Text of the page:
Bruce Mahan was born in New Britain, Connecticut, in 1930. He attended Harvard University both as an undergraduate and as a graduate Ph.D. student. After completing his bachelor's degree in the chemistry department, he decided to carry out his doctoral studies with George Kistiakowsky in physical chemistry. Kistiakowsky had trained in gas phase photochemistry with Bodenstein in Berlin, and it was in that tradition that Bruce set out to pursue his research. It was a pivotal decision, starting him on the track of research in gas phase reaction kinetics that occupied all of his scientific career. He came to Berkeley in 1956 directly from Harvard and three years later he volunteered to teach a new freshman chemistry course described in the catalog as "Lecture and laboratory for students of superior facility and preparation." The course he established remains today as one of the premier courses in beginning chemistry in the country. He wrote the textbook University Chemistry for the course in 1965. This textbook was the model for all high level freshman texts used today. The book is in its fourth edition and has sold well over half a million copies. It has been translated into eight other languages and has truly had a world-wide impact. Bruce Mahan was one of the early winners of the campus teaching awards in 1961; the students admired and respected him as a demanding, but fair teacher with a very deep understanding of chemistry.
In 1968 Bruce became chairman of the Department of Chemistry at Berkeley, serving as chair from 1968 to 1971. The faculty found him to be a tough, but fair administrator. He actually read, understood and evaluated their publications before making recommendations for promotions and advancements. In a department of over 50 members this requires a great deal of knowledge and dedication. Subsequent chairmen have usually asked faculty in each specialty to write the evaluations of their colleagues.
Some of the younger faculty found Bruce somewhat intimidating. He was sometimes gruff; he was often abrupt. He expected a great deal and he did not give out a lot of praise; his mother must have taught him this attitude. She told the story of Bruce's elementary school teacher calling to say that she did Bruce a disservice by not praising him for his good grades. Bruce's mother replied, "I'm happy that he is doing well, but it is not necessary to praise him simply for using his God-given gifts to good advantage."
Bruce's research interest was mainly on molecular collisional processes, especially collisional energy transfers and ion-molecule reactions. He was the first to recognize that the efficient energy transfer from excited polyatomic molecules was due to frequent events with a small amount of average energy transfer rather than from rare events with large amounts of average energy transfer. His penetrating observation treated the impulsive translational vibrational energy transfer process correctly for the first time. He was the leading pioneer in the investigation of ion recombination and the dynamics of ion-molecule reactions. The enormous contributions he made in this area of study established his reputation as a world-class scientist, and he was elected to membership in the National Academy of Sciences in 1976.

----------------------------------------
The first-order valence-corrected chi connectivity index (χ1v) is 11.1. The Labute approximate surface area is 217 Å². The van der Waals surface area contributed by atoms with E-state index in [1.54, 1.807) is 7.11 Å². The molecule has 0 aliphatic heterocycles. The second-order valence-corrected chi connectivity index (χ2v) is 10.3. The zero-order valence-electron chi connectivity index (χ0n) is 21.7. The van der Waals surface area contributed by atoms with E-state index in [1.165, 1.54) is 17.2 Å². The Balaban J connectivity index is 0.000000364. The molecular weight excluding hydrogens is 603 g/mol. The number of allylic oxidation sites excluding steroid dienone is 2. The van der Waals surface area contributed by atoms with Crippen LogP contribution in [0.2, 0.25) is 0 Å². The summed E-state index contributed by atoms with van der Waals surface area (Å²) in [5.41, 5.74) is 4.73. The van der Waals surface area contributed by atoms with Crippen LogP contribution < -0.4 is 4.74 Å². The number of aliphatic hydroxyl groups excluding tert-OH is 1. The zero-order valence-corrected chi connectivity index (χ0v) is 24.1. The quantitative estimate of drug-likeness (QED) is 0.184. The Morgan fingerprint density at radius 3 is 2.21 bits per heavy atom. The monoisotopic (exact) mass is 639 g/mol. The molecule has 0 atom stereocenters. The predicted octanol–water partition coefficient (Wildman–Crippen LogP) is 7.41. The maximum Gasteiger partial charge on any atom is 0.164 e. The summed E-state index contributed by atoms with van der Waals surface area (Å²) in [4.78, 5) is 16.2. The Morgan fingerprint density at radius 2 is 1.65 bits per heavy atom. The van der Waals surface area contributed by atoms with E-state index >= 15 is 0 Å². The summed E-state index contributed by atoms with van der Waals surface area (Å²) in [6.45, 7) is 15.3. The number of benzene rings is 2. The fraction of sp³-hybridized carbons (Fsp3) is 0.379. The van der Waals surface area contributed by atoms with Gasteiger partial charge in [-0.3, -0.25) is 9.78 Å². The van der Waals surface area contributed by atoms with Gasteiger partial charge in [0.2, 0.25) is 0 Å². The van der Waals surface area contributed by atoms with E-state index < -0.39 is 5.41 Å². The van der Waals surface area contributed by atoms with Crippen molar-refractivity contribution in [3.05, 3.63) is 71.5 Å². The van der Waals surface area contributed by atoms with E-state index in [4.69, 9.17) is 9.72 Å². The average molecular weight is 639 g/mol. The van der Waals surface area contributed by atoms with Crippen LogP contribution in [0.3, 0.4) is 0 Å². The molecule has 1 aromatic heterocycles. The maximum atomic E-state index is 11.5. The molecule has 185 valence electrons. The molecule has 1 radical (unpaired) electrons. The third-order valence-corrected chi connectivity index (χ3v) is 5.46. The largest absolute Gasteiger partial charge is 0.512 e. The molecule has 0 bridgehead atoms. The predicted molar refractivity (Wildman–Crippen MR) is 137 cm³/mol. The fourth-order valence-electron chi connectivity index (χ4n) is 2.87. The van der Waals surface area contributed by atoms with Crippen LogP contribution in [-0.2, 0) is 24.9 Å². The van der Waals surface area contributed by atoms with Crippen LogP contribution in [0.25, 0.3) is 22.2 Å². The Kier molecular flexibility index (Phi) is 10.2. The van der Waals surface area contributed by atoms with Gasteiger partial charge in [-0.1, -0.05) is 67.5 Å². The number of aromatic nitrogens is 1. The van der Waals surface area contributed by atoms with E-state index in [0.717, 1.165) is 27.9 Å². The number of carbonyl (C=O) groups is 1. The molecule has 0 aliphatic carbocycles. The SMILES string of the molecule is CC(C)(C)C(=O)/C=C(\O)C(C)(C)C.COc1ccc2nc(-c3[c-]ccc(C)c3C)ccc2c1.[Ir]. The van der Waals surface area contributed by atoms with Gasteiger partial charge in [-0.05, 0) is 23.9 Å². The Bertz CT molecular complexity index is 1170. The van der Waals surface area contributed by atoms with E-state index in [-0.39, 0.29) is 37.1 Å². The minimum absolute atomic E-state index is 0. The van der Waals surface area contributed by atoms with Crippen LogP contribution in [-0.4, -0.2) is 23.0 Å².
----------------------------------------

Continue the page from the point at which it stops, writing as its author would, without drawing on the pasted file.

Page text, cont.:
Bruce's scientific rigor and his serious personality kept many of his students at a distance. Perhaps this was partly due to his belief that graduate students should take the initiative in pursuing their Ph.D. thesis research and in developing themselves. He was not the type of research director who gave strong and dominating guidance. His way of guiding students during his daily visit to the laboratory always started with, "What's new?" and ended with, "What do you plan to do next?" If the answers to these two questions were satisfactory, he would often just nod his head and leave without uttering a word. Many of his students appreciated the way Bruce allowed them to develop early into independent scientists. One of his former students, Yuan T. Lee, who won the Nobel Prize in Chemistry in 1986, attributes his success to the way Bruce chose to train his students. It was not all work for Bruce. He was a very shy person, who never married, but he did enjoy the company of a few friends. He liked to travel, to photograph and to listen to opera. He also liked to share his experiences with the morning coffee group at the Faculty Club and with his colleagues at the chemists' table for lunch at the Club. This was the family he used to validate his adventures and accomplishments. He would go to Death Valley or the Arizona desert about once a year. He first took his Mercedes, but after it was sand blasted once, he bought a four-wheel drive Bronco. He also bought some rugged land in Mendocino County and built a shelter on it. Perhaps he was less lonely camping out in the wilderness than living at home in Berkeley.
In 1975 Bruce learned that he had amyotrophic lateral sclerosis, a dreadful disease that slowly, but inexorably, causes paralysis starting from the periphery of the body to the center. He went from crutches to a wheelchair to bed and a respirator in about four years. During this time he always remained cheerful and active. He directed his graduate students, worked on the new edition of his book, wrote scientific manuscripts and studied new areas of science. During the last months he required 24-hour nursing care and he could only communicate by his eyes. Even before he became ill he never wasted words; he could demolish a weak argument or explanation just by raising an eyebrow.
Once Bruce made a commitment he never wavered. He had the honesty, integrity and above all the ability to do whatever he said he would do. He would never quit and he would never give an excuse. He faced ALS as he would any other challenge. He just kept fighting.Yuan T. Lee, Rollie J. Myers, Kenneth Sauer, and Ignacio Tinoco Jr.